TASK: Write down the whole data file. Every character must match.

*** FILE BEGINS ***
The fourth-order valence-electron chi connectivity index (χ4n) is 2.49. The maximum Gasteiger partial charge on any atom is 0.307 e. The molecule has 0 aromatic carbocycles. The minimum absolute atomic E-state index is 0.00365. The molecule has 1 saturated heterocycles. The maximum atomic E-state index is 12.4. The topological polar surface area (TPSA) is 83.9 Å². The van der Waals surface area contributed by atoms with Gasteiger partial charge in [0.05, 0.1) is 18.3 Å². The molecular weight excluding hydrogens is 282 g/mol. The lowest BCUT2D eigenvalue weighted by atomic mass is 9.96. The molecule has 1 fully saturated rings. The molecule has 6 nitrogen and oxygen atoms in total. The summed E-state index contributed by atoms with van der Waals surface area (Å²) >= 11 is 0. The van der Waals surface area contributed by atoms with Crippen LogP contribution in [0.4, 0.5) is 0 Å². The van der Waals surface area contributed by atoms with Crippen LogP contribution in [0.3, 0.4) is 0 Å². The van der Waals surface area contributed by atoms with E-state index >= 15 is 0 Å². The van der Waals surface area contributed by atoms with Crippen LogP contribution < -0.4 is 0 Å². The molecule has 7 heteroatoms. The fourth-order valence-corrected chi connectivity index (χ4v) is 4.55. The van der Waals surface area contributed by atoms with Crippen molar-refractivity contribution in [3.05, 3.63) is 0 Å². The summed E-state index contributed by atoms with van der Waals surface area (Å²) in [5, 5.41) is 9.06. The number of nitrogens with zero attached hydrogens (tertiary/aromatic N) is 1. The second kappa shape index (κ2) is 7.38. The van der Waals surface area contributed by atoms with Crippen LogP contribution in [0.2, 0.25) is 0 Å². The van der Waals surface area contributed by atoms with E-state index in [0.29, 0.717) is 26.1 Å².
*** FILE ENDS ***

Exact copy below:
The fourth-order valence-electron chi connectivity index (χ4n) is 2.49. The maximum Gasteiger partial charge on any atom is 0.307 e. The molecule has 0 aromatic carbocycles. The minimum absolute atomic E-state index is 0.00365. The molecule has 1 saturated heterocycles. The maximum atomic E-state index is 12.4. The topological polar surface area (TPSA) is 83.9 Å². The van der Waals surface area contributed by atoms with Gasteiger partial charge in [0.05, 0.1) is 18.3 Å². The molecular weight excluding hydrogens is 282 g/mol. The lowest BCUT2D eigenvalue weighted by atomic mass is 9.96. The molecule has 1 fully saturated rings. The molecule has 6 nitrogen and oxygen atoms in total. The summed E-state index contributed by atoms with van der Waals surface area (Å²) >= 11 is 0. The van der Waals surface area contributed by atoms with Crippen LogP contribution in [0.4, 0.5) is 0 Å². The van der Waals surface area contributed by atoms with Crippen LogP contribution in [0.3, 0.4) is 0 Å². The van der Waals surface area contributed by atoms with E-state index >= 15 is 0 Å². The van der Waals surface area contributed by atoms with Crippen LogP contribution < -0.4 is 0 Å². The molecule has 7 heteroatoms. The fourth-order valence-corrected chi connectivity index (χ4v) is 4.55. The van der Waals surface area contributed by atoms with Crippen molar-refractivity contribution in [3.05, 3.63) is 0 Å². The summed E-state index contributed by atoms with van der Waals surface area (Å²) in [5, 5.41) is 9.06. The number of nitrogens with zero attached hydrogens (tertiary/aromatic N) is 1. The second kappa shape index (κ2) is 7.38. The van der Waals surface area contributed by atoms with Crippen LogP contribution in [0.2, 0.25) is 0 Å². The van der Waals surface area contributed by atoms with E-state index in [0.29, 0.717) is 26.1 Å².